So, this was going to be an easier post. Nothing as abstract or potentially controversial as the two posts on accent. However, when you get past a basic treatment of even seemingly simple sounds, you discover that, as with accent, you’ve entered a bit of a minefield. And a post like this isn’t going to get you out of it, though if the post has served its purpose, it will at least have made you conscious of where you are.

To help you get out safely there are a number of books that have sections dedicated to the problems that learners from specific L1s have with the pronunciation of English. These include:

  1. Teaching the Pronunciation of American English. Peter Avery & Susan Ehrlich. Oxford University Press.
  2. Learner English: A teacher’s guide to interference and other problems. Michael Swan & Bernard Smith. Cambridge University Press.
  3. Teaching the Pronunciation of English as a Lingua Franca. Robin Walker (Yes, that’s me.) Oxford University Press.

You can also find information on the internet but not all of it is reliable because it hasn’t always been edited by a professional. Editors are the bane of any writer’s life, but they do make you check your facts. (Wish I had one here now, in fact!)


6 thoughts on “The bilabials /p/, /b/ and /m/

  1. Hi Robin,
    Aspiration appears in the course book I’m writing with Marek Kiczkowiak at the moment. It’s great to be involved with a phonology curriculum that addresses such interesting and significant features. It’s the first time I’ve seen it in a general English course, and rightly something we’re proud of. But it’s involved a steep learning curve, as there are all sorts of details that complicate the surface rules, and something that I thought worth sharing here.
    As far as I can see the general consensus is that aspiration occurs
    1) only on the unvoiced consonants /p/, /k/ and /t/, so in ‘Pat’ but not in ‘Bat’
    2) in stressed syllables, so in the ‘c’ in ‘Curtain’ but the ‘t’ in ‘curTail’
    3) only when followed by a vowel, e.g. ‘Tend’ /t(h)end/, ‘oCCur’ /əˈk(h)ɜː/, ‘aPPear’ /əˈp(h)ɪəʳ/;
    4) but NOT when part of a cluster, so in ‘Culture’ but not ‘sCulpture’.

    However, I think there can be aspiration in certain clusters, when /p/, /t/ or /k/ are followed by /r/, /l/, /w/, or /j/, e.g. ‘print’, ‘climb’, ‘twenty’, ‘quite’ and ‘queue’. I found one possible explanation here, suggesting it is to do with ‘Voice Onset Time’ (scroll down to first answer):
    As it’s the first time down this rabbit hole, I wonder what your and others’ thoughts are.
    And if I can be your editor for a moment, I do know a little Greek, and the fact is that Greeks DO pronounce /m/ before /b/, as in their word for ‘lamp’, ‘lámba’ (excuse the lack of Greek script, but it is pronounced /’lamba/) The confusion may arise because of orthography. To make a hard /b/ sound at the start of a word you write it as a diphthong ‘mp’ (or the Greek script equivalent); so ‘mp’ reads as ‘b’. However, if this letter combination is in the middle of a word it is pronounced /…mb…/. I don’t think Greeks would have a problem with that sound (but I may be wrong).


  2. Hi Daniel

    Thanks for editing for me. It’s really useful. Immediately I read your comments I went to check out the /m/+/b/ thing about Greek-L1 speakers of English. I was quoting a Greek teacher of English when I made the comment, but have now contrasted what he told me with other sources, and the problem would appear to be the other way around – that /m/ is inserted before /b/ making ‘bubble’ sound like ‘bumble’ (possible confusion), or ‘bible’ sound like ‘bimble’ (confusion due to creation of nonsense word). It just goes to show that you’re only as good as the information you’re given and that it pays to contrast sources (although I normally do do that, as I guess you know).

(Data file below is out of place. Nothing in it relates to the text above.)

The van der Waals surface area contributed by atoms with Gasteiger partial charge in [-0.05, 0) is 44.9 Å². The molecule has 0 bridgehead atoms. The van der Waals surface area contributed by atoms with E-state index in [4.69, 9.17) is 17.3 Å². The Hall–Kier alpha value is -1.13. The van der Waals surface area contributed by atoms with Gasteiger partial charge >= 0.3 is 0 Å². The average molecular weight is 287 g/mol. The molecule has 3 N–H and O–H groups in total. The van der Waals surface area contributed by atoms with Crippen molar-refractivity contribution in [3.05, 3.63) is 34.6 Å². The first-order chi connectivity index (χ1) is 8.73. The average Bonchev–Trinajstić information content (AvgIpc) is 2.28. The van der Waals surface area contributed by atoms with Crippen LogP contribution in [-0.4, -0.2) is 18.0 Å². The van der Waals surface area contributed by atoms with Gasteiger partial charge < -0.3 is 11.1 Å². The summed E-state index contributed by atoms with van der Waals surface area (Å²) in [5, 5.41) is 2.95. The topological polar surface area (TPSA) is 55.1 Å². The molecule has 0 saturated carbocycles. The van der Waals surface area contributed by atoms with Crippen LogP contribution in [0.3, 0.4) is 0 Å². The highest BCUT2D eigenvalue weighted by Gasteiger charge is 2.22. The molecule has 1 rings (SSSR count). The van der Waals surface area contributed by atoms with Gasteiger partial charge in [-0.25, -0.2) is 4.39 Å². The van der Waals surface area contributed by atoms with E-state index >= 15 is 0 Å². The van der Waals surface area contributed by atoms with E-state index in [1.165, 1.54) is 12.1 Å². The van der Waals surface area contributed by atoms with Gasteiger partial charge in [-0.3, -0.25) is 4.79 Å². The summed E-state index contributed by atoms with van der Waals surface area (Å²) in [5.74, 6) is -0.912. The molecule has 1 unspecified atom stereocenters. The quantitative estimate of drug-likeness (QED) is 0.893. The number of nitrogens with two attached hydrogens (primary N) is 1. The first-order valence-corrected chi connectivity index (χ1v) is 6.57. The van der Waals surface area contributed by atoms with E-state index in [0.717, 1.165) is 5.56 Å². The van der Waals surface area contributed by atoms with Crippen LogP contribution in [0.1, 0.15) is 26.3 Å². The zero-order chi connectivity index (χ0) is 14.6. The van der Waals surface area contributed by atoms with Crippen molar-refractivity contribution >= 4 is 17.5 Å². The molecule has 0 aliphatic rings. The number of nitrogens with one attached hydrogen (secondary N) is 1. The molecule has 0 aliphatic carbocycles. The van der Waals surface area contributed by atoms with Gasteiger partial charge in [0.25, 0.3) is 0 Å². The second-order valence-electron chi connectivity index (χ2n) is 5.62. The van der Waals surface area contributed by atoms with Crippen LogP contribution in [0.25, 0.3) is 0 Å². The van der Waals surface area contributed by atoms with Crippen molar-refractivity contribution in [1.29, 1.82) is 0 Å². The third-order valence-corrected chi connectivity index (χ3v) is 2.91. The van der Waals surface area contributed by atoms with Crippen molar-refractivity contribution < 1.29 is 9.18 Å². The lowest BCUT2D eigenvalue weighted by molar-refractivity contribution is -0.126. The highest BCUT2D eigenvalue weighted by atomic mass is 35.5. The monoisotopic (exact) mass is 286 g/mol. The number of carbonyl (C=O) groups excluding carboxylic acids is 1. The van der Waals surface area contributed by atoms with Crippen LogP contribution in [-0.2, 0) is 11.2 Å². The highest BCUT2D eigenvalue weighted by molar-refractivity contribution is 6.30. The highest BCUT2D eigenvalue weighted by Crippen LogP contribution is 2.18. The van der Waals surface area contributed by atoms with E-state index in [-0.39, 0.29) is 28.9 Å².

With regard aspiration, hopefully it will begin to appear more and more in coursebooks. Apart from yourselves, I know of at least one other major ELT publisher that now has all its authors and content creators working off pronunciation syllabuses that contain aspiration, and at quite early levels, as opposed to it being seen as an ‘advanced feature’.

    And yes, all texts on the phonetics and phonology of English state that aspiration is a property of the voiceless (more correctly ‘fortis’) plosives /p, t, k/. That said, it is weaker in /k/ because of the distance the aspirated air has to travel through the mouth to get out. I discovered this last in class when demonstrating aspiration to my students by getting them to hold their hands in front of their mouths and say ‘pin’, ‘tin’, ‘kin’. The general feeling was that /k/ wasn’t aspirated, which left me looking a but stupid (again).

    You’re also correct when you say that is absent in /sp/, /st/, /sk/ clusters, so there will be none in ‘sport’, ‘stop’ or ‘sky’, for example. And the effect of aspiration with /l, w, r, j/ is for the aspiration (which is fully there) to devoice these otherwise voiced consonant sounds.

    But in terms of pronunciation teaching, perhaps the point I should have made more explicitly in the post is that:
    – transfer of L1 habits from the learner’s L1 is far greater in pronunciation than in other areas of learning English.
    – this transfer will appear in the least expected places, such as in superficially uncomplicated sounds such as the bilabials /p, b, m/.
    – teachers need to be very patient in any treatment of problems generated by transfer, especially with teenagers and adults, who for various reasons can be quite resistant to change in their pronunciation habits.


    • Thanks for clarifying that Robin. I was wondering why the aspiration with /k/ was less noticeable – that makes sense. Great conclusions you make, especially re L1 transfer.